Having your artwork displayed in New York is every artist’s dream, and it’s one that was realised for accomplished Australian artist Tracey Levett when a collection of her works opened for display in May of this year. The exhibit, entitled Luminessence, is on display at the Consulate General of Australia in New York until July 9th (next Monday), and a significant portion of her works have since been acquired by a private dealer. We spoke to Tracey about the significance of her work and asked her for some words of advice for aspiring artists.
You started out as a singer-songwriter. Tell us more about that part of your career.
I started singing and playing guitar when I was twelve, it was the beginning of a very exciting time because I was so hungry for music, I loved learning to play the guitar and sing songs that I’d hear on the radio.
I bought my first record which was tapestry by Carol King I still love those tracks. I wrote my first song a couple of months after I got that first guitar and continued singing and writing until a few years ago when I decided to give my full attention to painting. Music will always be a part of my life I enjoyed the gigs and working with great musicians, it was fun.
Do you prefer painting or music as a creative outlet?
I love music and find it so emotive but I find painting so much more challenging. Painting is still a mystery to me.
It’s like a music became a familiar friend and painting is this elusive lover that I am forever chasing. My use of text in my painting is a link to my songwriting. Perhaps it’s having Irish parents but I love words. Both music and painting share elements such as feeling, poetry, key & rhythm. So although I’m not performing anymore the music is in my art.
How do you think Australia inspires you?
Australia inspires me because of it’s physical beauty. But mostly I get my inspiration from people. I love people. I love knowing their story, I love hearing about their lives. I love their faces.
What was it like to have your work shown in New York with such a positive response?
It was so encouraging. To have someone like David Rankin as an advocate and to describe my painting as “direct & earthy” and to say “it is brave for an artist to address spiritual matters in such an earthy way” meant a great deal to me. I have great respect for his work. So yes it was a wonderful experience and the positive response on opening night was palpable.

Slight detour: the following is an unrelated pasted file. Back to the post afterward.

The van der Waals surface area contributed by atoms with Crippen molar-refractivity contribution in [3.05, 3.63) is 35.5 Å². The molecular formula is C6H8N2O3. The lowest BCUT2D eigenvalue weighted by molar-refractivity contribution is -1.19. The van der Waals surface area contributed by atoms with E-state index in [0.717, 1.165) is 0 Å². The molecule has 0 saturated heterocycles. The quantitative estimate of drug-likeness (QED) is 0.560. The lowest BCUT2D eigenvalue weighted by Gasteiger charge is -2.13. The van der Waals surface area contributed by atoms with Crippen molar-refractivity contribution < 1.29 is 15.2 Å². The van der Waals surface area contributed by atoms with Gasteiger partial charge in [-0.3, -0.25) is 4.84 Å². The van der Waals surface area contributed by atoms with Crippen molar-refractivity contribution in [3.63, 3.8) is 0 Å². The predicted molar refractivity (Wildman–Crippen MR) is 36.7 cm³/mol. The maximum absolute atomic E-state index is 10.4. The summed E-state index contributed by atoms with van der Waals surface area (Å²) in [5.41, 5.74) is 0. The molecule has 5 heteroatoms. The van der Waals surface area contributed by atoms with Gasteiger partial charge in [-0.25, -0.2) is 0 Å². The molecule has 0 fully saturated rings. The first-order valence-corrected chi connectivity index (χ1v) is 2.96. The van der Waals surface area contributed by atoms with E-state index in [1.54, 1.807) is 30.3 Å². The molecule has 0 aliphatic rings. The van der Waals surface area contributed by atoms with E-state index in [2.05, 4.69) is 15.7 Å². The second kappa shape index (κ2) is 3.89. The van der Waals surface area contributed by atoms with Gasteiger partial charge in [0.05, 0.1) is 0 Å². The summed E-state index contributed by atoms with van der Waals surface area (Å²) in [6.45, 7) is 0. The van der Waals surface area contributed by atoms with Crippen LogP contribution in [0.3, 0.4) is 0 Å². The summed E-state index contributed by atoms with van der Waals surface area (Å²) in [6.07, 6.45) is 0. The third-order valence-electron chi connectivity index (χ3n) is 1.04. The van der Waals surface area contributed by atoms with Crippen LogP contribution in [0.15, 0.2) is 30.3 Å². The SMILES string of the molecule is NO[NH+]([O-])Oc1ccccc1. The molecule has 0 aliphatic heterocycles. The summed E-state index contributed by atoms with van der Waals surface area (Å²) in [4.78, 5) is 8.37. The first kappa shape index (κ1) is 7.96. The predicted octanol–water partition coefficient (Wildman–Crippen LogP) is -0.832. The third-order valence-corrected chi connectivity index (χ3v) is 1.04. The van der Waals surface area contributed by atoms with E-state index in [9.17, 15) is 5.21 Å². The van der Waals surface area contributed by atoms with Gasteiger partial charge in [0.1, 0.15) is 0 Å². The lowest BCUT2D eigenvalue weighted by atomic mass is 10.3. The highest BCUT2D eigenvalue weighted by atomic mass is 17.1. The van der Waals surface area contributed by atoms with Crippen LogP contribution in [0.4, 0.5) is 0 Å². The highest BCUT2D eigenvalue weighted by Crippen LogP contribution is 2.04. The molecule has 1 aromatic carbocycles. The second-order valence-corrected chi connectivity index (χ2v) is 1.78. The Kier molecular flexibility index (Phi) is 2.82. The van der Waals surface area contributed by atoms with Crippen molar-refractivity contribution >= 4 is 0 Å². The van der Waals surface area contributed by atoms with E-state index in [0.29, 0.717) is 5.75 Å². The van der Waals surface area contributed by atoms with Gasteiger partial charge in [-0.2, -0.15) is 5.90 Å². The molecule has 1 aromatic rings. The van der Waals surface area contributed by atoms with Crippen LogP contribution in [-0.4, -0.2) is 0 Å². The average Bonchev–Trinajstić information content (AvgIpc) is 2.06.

Do you think there’s a fundamental difference between Australia and the USA? If so, how do you react to it when you’re in New York?
The thing I love about the new York art audience is they understand abstract painting. They’ve been immersed in it for so long that they are very receptive. Australians have a smaller population that relate to abstractionism so it’s more of a challenge for an abstract painter to thrive there. I don’t know that there’s a fundamental difference, both Sydney and New York in particular are exciting multicultural cities. People are people when it comes down to it. However there is a faster pulse in the New York, when you’re in New York you get swept up in the rhythm. I think Sydney is a little less frenetic. We are only comparing two cities I’m not sure it’s possible to compare two countries as individually they are both so diverse.
What are your favourite things about Australia?
The light, the sunshine, the space, the possibilities. The food, the wine, The amount of trees. I could go on forever!
What are your favourite things about the USA?
The energy, the people, the variety of everything such as food, fashion,design I could go on forever!
What’s next on the horizon for you?
After I close my exhibition at the Consulate on July 9th, I intend to take it easy for a few weeks
as it’s been a very intense year and in particular the last couple of months. Then it will be a case of “filling up my tank” which is how I describe getting inspired, then a delicious time ahead, back in my studio with music playing while I paint, sounds wonderful doesn’t it?
Do you have any advice for aspiring artists?
Follow your bliss and just keep going. Don’t listen to the naysayers, you can do anything!
Find out more about Tracey Levett at her website. You can view the work by contacting the consulate and making an appointment on (212) 351-6500